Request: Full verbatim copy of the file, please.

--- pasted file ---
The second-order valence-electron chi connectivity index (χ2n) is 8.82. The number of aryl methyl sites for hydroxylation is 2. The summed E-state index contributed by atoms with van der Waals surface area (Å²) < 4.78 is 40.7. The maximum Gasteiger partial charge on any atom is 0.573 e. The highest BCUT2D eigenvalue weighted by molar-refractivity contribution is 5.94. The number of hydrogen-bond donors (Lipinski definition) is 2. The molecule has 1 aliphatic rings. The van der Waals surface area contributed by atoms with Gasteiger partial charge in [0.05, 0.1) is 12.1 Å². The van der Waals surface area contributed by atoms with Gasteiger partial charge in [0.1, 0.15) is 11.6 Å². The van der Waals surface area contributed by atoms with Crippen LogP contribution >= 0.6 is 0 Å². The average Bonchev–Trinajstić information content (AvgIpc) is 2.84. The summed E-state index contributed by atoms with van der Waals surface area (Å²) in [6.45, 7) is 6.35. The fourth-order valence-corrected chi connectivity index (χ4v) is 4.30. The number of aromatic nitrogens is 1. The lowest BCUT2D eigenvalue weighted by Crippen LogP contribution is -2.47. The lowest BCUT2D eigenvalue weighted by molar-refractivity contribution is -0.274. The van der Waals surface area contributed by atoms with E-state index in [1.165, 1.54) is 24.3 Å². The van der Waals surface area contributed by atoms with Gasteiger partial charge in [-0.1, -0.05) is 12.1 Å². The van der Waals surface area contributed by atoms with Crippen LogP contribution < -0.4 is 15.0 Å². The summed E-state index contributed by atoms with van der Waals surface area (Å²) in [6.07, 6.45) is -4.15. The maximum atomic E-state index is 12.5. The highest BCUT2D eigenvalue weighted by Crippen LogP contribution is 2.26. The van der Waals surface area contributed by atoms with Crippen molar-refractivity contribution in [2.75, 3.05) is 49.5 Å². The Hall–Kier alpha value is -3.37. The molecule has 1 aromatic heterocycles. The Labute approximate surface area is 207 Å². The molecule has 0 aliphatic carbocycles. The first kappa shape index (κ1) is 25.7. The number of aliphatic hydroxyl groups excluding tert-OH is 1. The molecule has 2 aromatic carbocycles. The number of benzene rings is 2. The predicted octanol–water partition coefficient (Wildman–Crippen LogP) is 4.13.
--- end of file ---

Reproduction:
The second-order valence-electron chi connectivity index (χ2n) is 8.82. The number of aryl methyl sites for hydroxylation is 2. The summed E-state index contributed by atoms with van der Waals surface area (Å²) < 4.78 is 40.7. The maximum Gasteiger partial charge on any atom is 0.573 e. The highest BCUT2D eigenvalue weighted by molar-refractivity contribution is 5.94. The number of hydrogen-bond donors (Lipinski definition) is 2. The molecule has 1 aliphatic rings. The van der Waals surface area contributed by atoms with Gasteiger partial charge in [0.05, 0.1) is 12.1 Å². The van der Waals surface area contributed by atoms with Gasteiger partial charge in [0.1, 0.15) is 11.6 Å². The van der Waals surface area contributed by atoms with Crippen LogP contribution >= 0.6 is 0 Å². The average Bonchev–Trinajstić information content (AvgIpc) is 2.84. The summed E-state index contributed by atoms with van der Waals surface area (Å²) in [6.45, 7) is 6.35. The fourth-order valence-corrected chi connectivity index (χ4v) is 4.30. The number of aromatic nitrogens is 1. The lowest BCUT2D eigenvalue weighted by Crippen LogP contribution is -2.47. The lowest BCUT2D eigenvalue weighted by molar-refractivity contribution is -0.274. The van der Waals surface area contributed by atoms with E-state index in [1.165, 1.54) is 24.3 Å². The van der Waals surface area contributed by atoms with Gasteiger partial charge in [-0.1, -0.05) is 12.1 Å². The van der Waals surface area contributed by atoms with Crippen LogP contribution < -0.4 is 15.0 Å². The summed E-state index contributed by atoms with van der Waals surface area (Å²) in [6.07, 6.45) is -4.15. The maximum atomic E-state index is 12.5. The highest BCUT2D eigenvalue weighted by Crippen LogP contribution is 2.26. The van der Waals surface area contributed by atoms with Crippen molar-refractivity contribution in [2.75, 3.05) is 49.5 Å². The Hall–Kier alpha value is -3.37. The molecule has 1 aromatic heterocycles. The Labute approximate surface area is 207 Å². The molecule has 0 aliphatic carbocycles. The first kappa shape index (κ1) is 25.7. The number of aliphatic hydroxyl groups excluding tert-OH is 1. The molecule has 2 aromatic carbocycles. The number of benzene rings is 2. The predicted octanol–water partition coefficient (Wildman–Crippen LogP) is 4.13.